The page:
The Butler Bulldogs’ game plan was apparent from the get-go.
The Georgetown women’s basketball team (9-9, 2-7 Big East) was losing momentum on defense, exhausted from constantly covering passing lanes and preventing dangerous penetrations to the paint. Conversely, the Butler Bulldogs (7-12, 2-8 Big East) stuck to strong off-ball play to generate chances from outside the arc and defeat Georgetown 72-48.
From there, it was like clockwork: pass, catch, shoot, score, rinse, repeat and win.
The Hoyas and the Bulldogs entered the Jan. 11 game hoping to break their respective three-game losing streaks. The Hoyas, who saw their relatively poor run on shooting improve in their previous game against Villanova, wanted to build upon their progress against a sharpshooting team in the game against Butler.
After winning the tipoff, Georgetown looked more comfortable than the Bulldogs on both sides. A combination of strong passing play to generate scoring opportunities and constant pressure on the ball allowed the Hoyas to build a comfortable 13-5 lead with 4:23 remaining in the first quarter, capped off by a steal and fastbreak layup by junior guard Kelsey Ransom.
The Bulldogs managed to claw their way back to a three-point deficit by the end of the first quarter despite both sides collectively missing the final eight shots of the period. Georgetown was still maintaining decent pressure while also drawing fouls to halt Butler’s attacks, although Butler began to find cracks in the defense to rack up a few points.
As the second quarter opened, the Bulldogs slightly altered their approach, taking more 3-pointers, exploiting the Hoyas’ focus on the perimeter. As Georgetown struggled to adjust on the fly, Butler took the lead and steadily pulled ahead to 22-19 with 5:15 left in the second quarter. The Hoyas failed to mount a response, playing sloppily and conceding eight turnovers on a series of errant passes and lapses in concentration.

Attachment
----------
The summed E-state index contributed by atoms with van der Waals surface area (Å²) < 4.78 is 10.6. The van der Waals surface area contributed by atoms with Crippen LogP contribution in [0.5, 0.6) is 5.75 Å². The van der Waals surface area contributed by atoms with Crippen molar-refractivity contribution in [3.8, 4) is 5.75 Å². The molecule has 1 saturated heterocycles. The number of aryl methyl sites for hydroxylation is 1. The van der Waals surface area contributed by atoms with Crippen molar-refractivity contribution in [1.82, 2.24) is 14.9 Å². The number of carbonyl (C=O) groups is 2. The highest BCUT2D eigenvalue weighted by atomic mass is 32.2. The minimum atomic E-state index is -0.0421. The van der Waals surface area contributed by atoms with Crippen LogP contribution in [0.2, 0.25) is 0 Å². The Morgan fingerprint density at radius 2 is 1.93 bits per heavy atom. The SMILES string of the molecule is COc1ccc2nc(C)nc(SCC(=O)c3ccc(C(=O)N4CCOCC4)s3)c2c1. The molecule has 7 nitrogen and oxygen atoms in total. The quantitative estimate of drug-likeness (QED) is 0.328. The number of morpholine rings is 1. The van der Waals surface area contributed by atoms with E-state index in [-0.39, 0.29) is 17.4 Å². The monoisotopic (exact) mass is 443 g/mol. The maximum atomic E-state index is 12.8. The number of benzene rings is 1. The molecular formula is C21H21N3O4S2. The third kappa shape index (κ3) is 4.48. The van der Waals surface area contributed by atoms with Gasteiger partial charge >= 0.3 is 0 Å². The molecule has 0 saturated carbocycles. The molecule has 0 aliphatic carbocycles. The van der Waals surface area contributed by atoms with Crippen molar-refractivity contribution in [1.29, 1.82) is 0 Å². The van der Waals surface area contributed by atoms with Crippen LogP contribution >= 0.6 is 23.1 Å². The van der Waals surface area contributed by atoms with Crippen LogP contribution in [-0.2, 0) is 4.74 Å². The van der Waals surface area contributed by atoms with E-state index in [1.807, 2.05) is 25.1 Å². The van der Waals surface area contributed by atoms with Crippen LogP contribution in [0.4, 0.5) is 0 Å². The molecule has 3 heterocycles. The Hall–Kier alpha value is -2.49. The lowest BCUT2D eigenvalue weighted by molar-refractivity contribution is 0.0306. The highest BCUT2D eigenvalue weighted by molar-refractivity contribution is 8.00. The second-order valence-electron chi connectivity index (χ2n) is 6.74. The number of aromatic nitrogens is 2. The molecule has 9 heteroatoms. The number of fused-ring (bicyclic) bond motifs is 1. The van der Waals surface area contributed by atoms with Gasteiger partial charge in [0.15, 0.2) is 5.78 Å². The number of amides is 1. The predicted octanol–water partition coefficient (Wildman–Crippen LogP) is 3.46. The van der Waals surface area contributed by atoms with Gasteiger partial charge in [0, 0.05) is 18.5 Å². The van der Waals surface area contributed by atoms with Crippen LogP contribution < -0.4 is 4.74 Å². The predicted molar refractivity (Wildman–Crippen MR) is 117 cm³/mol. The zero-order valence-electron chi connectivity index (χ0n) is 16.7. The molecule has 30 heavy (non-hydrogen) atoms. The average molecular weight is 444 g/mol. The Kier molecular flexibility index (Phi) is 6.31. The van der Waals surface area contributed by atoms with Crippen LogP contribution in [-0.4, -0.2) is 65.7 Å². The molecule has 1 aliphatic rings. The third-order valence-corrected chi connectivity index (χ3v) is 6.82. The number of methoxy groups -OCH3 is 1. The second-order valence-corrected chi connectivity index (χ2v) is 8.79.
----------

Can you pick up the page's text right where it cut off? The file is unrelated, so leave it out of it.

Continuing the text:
A necessary timeout gave Georgetown an opportunity to stop the bleeding, but their continual poor shooting widened the gap to 34-23 by halftime. The Hoyas, making only 4-of-11 field goal attempts this quarter, attempted zero 3-pointers, whereas the Bulldogs went 8-of-17 with four buckets coming from beyond the arc. Butler guard Kendall Wingler emerged as a dual threat, scoring 10 points and making two steals in the second quarter alone.
Looking for an answer to the Bulldogs’ shooting, the Hoyas began to press more aggressively for turnovers high up on the court while switching to a zone defense in their own half. These adjustments were somewhat effective at limiting further scoring, yet Georgetown’s offense remained too one-dimensional to take full advantage of the opportunity.
A few highlight reel-worthy plays from Ransom injected some life back into the home crowd, but otherwise, the Hoyas went a woeful 3-of-17 in the third quarter. As the game entered the final period, Georgetown was down 48-32 and had to play aggressively in hopes of massively outscoring their opponents and retaking its early lead.
The Hoyas closed the game strong by posting their highest field goal percentage in a single period, making 7-of-13 shots at a 53.9% clip for their highest-scoring quarter. However, the assertive approach meant that the Bulldogs had more chances to exploit double teams and continued to rain down 3-pointers. The fast-paced play on both sides did little to change the unceremonious final score of 72-48, extending Georgetown’s longest losing streak of the season.
Georgetown converted just 35.6% of its field goal attempts despite creating seven more chances than Butler with 59 shot attempts, largely due to its inability to capitalize on offensive rebounds and conversions. Furthermore, the Hoyas fell severely behind the Bulldogs both in 3-pointers made — 2 compared to Butler’s 13 — and points scored from the bench, with 8 compared to Butler’s 54.
Head Coach James Howard said an imperfect execution of the game plan led to troubles on the defense.
“You have to be disciplined when playing that action. We knew it was a penetration, kick, and off-side cut,” Howard said in an interview with The Hoya. “Their movement caused some problems. We ran some ball screens, but they were able to pass out of it and find the open player, making us pay with some threes from the corners.”
Ransom said the team can strengthen its presence by maintaining a fast tempo throughout the game.
“We do better when we’re aggressive,” Ransom told The Hoya. “The team looks better when we have the mentality that ‘We have that dog in us. We’re going to get the ball back.’ We have to know what the strengths and weaknesses are for every team and that’s something that we have to lock into.”
The Hoyas traveled to the University of Connecticut for a Jan. 15 away game, where they lost 65-50 to the No. 4 Huskies.